For one thing, a designer is going to handle all of the logistics.  They have lists of reliable contractors of all types that they will pull together which will set your mind at ease about finding quality and honest workman not to mention the hassle of scheduling.

The truth is that a designer is going to help you see things you couldn’t see yourself, to help give you vision.  I would bring the designer in before you even write an offer!


Count the Cost!

You need to know the bottom line.  That’s another plug for hiring a designer because they are going to be able to nail down bids from all the different types of contractors left or right in a timely fashion.

Don’t forget to have a good contingency fund between 5-10 grand depending on what the home is worth and what you want to do.  I’ve never heard of a flip that didn’t come with a few surprises.  If your smart with these steps, you can not only be living in your dream home, but build some instant equity as well!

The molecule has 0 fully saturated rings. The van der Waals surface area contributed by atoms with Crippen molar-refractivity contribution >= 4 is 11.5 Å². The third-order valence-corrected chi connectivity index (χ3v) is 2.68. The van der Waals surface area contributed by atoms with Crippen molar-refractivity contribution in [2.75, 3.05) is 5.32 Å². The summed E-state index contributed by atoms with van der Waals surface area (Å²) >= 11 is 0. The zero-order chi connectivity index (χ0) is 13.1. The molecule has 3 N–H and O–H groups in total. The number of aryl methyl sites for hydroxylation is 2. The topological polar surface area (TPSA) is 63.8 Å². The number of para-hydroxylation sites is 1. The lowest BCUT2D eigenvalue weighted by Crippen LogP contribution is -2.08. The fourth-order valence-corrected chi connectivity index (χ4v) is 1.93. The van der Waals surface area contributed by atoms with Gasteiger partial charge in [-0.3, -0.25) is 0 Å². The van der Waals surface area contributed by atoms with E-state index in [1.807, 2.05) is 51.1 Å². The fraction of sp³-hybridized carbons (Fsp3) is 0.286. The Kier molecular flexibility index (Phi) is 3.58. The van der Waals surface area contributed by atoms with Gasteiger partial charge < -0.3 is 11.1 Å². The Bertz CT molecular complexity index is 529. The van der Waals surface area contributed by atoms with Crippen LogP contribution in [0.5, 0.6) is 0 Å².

Count the Emotional Cost too!

The popular flipping shows out there squeeze months of stress into 22 minutes of tv time.  While it can be rewarding, fun, and even lucrative, flipping your next purchase adds stress and anxiety to a process that is already stressful as is.  Don’t do it unless you understand the toll!

Getting Your Best Price – Staging and Photos are Key!

Getting Your Best Price – Staging and Photos are Key!

Two weeks ago I showed a town home in the terrific Bella Vista Town home community at Thunderbird and 94th St in Scottsdale. This lovely gated community has a great central location to the 101, Kierland Commons, Scottsdale Quarter, McCormick Ranch, great schools, recreation and more. My clients really liked Bella Vista, and loved this unit.

What was not to love? It was beautifully staged with the owner’s personal furnishings, was very tastefully upgraded, and showed to perfection. There were only two issues. It was a two story residence – my clients preferred one level, and it backed to 94th Street, a busier road, but not terrible. My clients overlooked both of those issues.